ballhawk

In the latest (October 7th) New Yorker, a Talk of the Town piece, “Dept. of Accumulation: Ballhawks” by Reeves Wiedeman, beginning:

Zack Hample caught his first major-league baseball when he was twelve — a defining moment in most American childhoods, but one that left him unsatisfied. If I can catch one ball, he thought, why not a thousand? Two decades later, a thirty-six-year-old bookstore clerk, with a shaved head and a soul patch, he is now the world’s preëminent ballhawk.

The metaphor in the compound is that the ball collector pounces on baseballs the way a hawk pounces on its prey.

The noun hawk in this sense can be verbed, as in this example from Wiedeman’s piece:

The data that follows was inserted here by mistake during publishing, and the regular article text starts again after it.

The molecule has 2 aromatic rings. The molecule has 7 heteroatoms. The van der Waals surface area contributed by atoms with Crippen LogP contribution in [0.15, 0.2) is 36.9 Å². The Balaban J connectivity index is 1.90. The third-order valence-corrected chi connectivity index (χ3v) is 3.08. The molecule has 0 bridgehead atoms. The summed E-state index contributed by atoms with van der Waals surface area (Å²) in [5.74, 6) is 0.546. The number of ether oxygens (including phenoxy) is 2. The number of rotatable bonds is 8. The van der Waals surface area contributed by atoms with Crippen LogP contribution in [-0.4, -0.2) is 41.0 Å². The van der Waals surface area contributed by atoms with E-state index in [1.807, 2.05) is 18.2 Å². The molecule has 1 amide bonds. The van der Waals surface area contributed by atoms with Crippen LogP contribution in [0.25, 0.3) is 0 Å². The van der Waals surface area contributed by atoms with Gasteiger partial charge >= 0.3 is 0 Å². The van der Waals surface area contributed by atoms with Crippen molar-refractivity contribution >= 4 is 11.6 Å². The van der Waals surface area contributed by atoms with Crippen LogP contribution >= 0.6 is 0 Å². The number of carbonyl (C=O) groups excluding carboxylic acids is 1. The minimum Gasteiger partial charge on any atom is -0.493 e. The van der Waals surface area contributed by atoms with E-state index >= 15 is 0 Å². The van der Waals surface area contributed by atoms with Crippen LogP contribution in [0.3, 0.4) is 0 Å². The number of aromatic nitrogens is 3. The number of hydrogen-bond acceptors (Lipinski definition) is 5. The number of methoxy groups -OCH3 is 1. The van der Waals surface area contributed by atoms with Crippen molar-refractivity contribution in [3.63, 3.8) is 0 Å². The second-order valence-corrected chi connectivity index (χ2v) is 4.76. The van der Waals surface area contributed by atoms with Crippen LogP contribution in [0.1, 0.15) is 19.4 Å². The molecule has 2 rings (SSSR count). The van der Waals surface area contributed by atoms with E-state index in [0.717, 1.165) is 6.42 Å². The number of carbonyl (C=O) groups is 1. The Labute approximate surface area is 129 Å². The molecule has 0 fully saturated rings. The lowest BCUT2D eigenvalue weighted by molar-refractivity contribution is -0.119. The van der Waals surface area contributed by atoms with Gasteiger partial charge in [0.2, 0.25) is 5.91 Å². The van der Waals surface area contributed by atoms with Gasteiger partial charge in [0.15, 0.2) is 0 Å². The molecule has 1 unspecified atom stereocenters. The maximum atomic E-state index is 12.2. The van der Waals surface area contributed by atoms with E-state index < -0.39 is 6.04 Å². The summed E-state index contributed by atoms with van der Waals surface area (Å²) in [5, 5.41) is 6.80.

[Greg] Barasch has been hawking balls since he was fifteen

And then the V and its direct object can be the basis of a synthetic compound in -ing, as in this example from Wiedeman:

Ballhawking is a hobby of accumulation

Then, of course, the almost-inevitable back-formation (though not in Wiedeman’s piece). Two examples of PRS ballhawks:

Also, since he ballhawks in Baltimore, attending a bunch of extra games in Washington DC is always a possibility. (link)

Tony Voda: A fellow Target Field [the home ballpark of the Minnesota Twins] ballhawk. Tony loves traveling and enjoys donating to NAMI.org [National Alliance on Mental Illness] while he ballhawks. (link)

There are, not surprisingly, websites devoted to ballhawking and ballhawks.

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